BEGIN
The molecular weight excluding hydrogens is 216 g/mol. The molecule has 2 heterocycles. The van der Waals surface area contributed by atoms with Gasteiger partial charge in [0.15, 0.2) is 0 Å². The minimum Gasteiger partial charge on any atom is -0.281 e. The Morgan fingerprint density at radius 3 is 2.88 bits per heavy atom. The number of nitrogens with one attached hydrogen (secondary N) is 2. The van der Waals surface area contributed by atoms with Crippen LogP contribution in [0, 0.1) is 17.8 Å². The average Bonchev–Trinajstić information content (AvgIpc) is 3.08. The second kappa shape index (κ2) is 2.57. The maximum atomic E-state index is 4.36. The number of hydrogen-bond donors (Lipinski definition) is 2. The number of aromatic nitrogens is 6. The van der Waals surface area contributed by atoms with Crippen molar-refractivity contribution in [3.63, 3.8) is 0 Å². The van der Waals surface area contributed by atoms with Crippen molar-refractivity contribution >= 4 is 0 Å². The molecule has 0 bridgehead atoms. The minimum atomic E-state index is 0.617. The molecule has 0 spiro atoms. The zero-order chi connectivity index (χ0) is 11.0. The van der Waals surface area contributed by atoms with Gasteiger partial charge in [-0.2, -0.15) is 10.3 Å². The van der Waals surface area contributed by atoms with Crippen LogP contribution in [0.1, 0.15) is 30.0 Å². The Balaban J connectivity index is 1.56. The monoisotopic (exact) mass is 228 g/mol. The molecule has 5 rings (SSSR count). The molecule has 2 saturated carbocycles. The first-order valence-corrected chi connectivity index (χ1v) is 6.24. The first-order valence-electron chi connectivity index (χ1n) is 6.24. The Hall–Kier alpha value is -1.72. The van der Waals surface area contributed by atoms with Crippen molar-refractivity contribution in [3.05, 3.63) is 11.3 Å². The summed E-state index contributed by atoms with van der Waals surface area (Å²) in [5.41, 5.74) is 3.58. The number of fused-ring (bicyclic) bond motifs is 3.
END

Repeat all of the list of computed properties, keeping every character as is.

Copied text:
The molecular weight excluding hydrogens is 216 g/mol. The molecule has 2 heterocycles. The van der Waals surface area contributed by atoms with Gasteiger partial charge in [0.15, 0.2) is 0 Å². The minimum Gasteiger partial charge on any atom is -0.281 e. The Morgan fingerprint density at radius 3 is 2.88 bits per heavy atom. The number of nitrogens with one attached hydrogen (secondary N) is 2. The van der Waals surface area contributed by atoms with Crippen LogP contribution in [0, 0.1) is 17.8 Å². The average Bonchev–Trinajstić information content (AvgIpc) is 3.08. The second kappa shape index (κ2) is 2.57. The maximum atomic E-state index is 4.36. The number of hydrogen-bond donors (Lipinski definition) is 2. The number of aromatic nitrogens is 6. The van der Waals surface area contributed by atoms with Crippen molar-refractivity contribution in [3.63, 3.8) is 0 Å². The van der Waals surface area contributed by atoms with Crippen molar-refractivity contribution >= 4 is 0 Å². The molecule has 0 bridgehead atoms. The minimum atomic E-state index is 0.617. The molecule has 0 spiro atoms. The zero-order chi connectivity index (χ0) is 11.0. The van der Waals surface area contributed by atoms with Gasteiger partial charge in [-0.2, -0.15) is 10.3 Å². The van der Waals surface area contributed by atoms with Crippen LogP contribution in [0.1, 0.15) is 30.0 Å². The Balaban J connectivity index is 1.56. The monoisotopic (exact) mass is 228 g/mol. The molecule has 5 rings (SSSR count). The molecule has 2 saturated carbocycles. The first-order valence-corrected chi connectivity index (χ1v) is 6.24. The first-order valence-electron chi connectivity index (χ1n) is 6.24. The Hall–Kier alpha value is -1.72. The van der Waals surface area contributed by atoms with Crippen molar-refractivity contribution in [3.05, 3.63) is 11.3 Å². The summed E-state index contributed by atoms with van der Waals surface area (Å²) in [5.41, 5.74) is 3.58. The number of fused-ring (bicyclic) bond motifs is 3.